We pushed past her, and I’d just about figured we’d got away, when I heard that crisp, high voice say: “Mr. Hocking?”
I froze, briefly, then kept on walking, Daniel right behind me. Then that brisk, precise voice again:
“Mr. Hocking? It is Mr. Hocking, I know it is, so don’t go pretending you’re anyone else. I know my patients, and remember every single one of them. Stop please. A moment.”
I stopped, and turned around, looking down to check out her shoes and see if we ran for it whether she’d be able to catch us. Damn. Sneakers. Why couldn’t it be ridiculous heels?
The doc stepped out of the lift, and caught us up, grasping me firmly by the shoulder. I could feel her nails pinching my skin through the material of my stolen lab coat. “I believe that’s my bag you’re carrying there. Come with me.”
She pulled me along with her; her grip was hard. I wasn’t getting away any time fast. I looked at Daniel, and mouthed, Get the hell out of here! He just shook his head and tagged along.
She steered me to a small examination room off the main hospital corridor, and Daniel followed us in.
The room was empty. No furniture but a stretcher, and an old wooden chair. There was also a desk of much higher status and comfort than the rest of the furniture, with a plush, high-backed, swivelling chair behind it. These two latter items were obviously designated for the doctor-at-work, rather than the patient being examined. Both gave a strong impression of power and authority, and were clearly designed to emphasize the difference in rank between examiner and examinee.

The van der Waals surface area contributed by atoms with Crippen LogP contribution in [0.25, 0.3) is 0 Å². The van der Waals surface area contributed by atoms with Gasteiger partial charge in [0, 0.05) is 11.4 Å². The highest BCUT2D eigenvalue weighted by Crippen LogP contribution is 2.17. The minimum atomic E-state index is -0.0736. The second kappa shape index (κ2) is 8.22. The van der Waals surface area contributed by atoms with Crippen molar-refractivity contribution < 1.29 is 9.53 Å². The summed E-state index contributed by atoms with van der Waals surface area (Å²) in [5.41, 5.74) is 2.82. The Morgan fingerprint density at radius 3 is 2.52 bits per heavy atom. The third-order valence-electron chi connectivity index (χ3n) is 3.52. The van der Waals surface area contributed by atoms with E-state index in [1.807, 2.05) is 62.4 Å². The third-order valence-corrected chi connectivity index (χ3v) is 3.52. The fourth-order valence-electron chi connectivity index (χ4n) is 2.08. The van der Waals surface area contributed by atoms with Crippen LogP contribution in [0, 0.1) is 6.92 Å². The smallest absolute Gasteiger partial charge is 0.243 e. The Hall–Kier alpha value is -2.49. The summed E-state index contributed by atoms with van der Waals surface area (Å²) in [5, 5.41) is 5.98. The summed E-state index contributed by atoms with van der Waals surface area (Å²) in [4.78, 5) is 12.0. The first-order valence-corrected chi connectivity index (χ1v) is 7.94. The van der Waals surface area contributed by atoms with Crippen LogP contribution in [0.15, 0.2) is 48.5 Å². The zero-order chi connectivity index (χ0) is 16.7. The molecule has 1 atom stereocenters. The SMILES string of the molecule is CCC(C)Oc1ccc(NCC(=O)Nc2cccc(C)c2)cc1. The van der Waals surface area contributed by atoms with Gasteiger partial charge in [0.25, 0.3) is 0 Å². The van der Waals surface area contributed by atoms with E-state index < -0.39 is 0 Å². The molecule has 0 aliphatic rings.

Yep. I really, really hate hospitals.
The doc eyed us sternly.
“Would you like to explain what is, precisely, the contents of those bags?” she said, motioning to our two calico bags. “Open them out on the desk. Right now, please.”
“No,” I replied simply. I’d noticed that, once again, the doc wasn’t wearing a name tag, or any type of ID at all. No swipe card, no stethoscope. I got the impression that maybe, just maybe, we weren’t the ones with the most to lose in this sudden confrontation. “I’m not opening anything.”
“Hell, no,” Daniel added, “No. Fricking. Way. No – with sugar on top. Shit no. Crap, no. Fuuuuuuccc—-”
“What he said,” I added further, cutting his language off, and starting to enjoy the expressions on the doc’s face. This was getting good.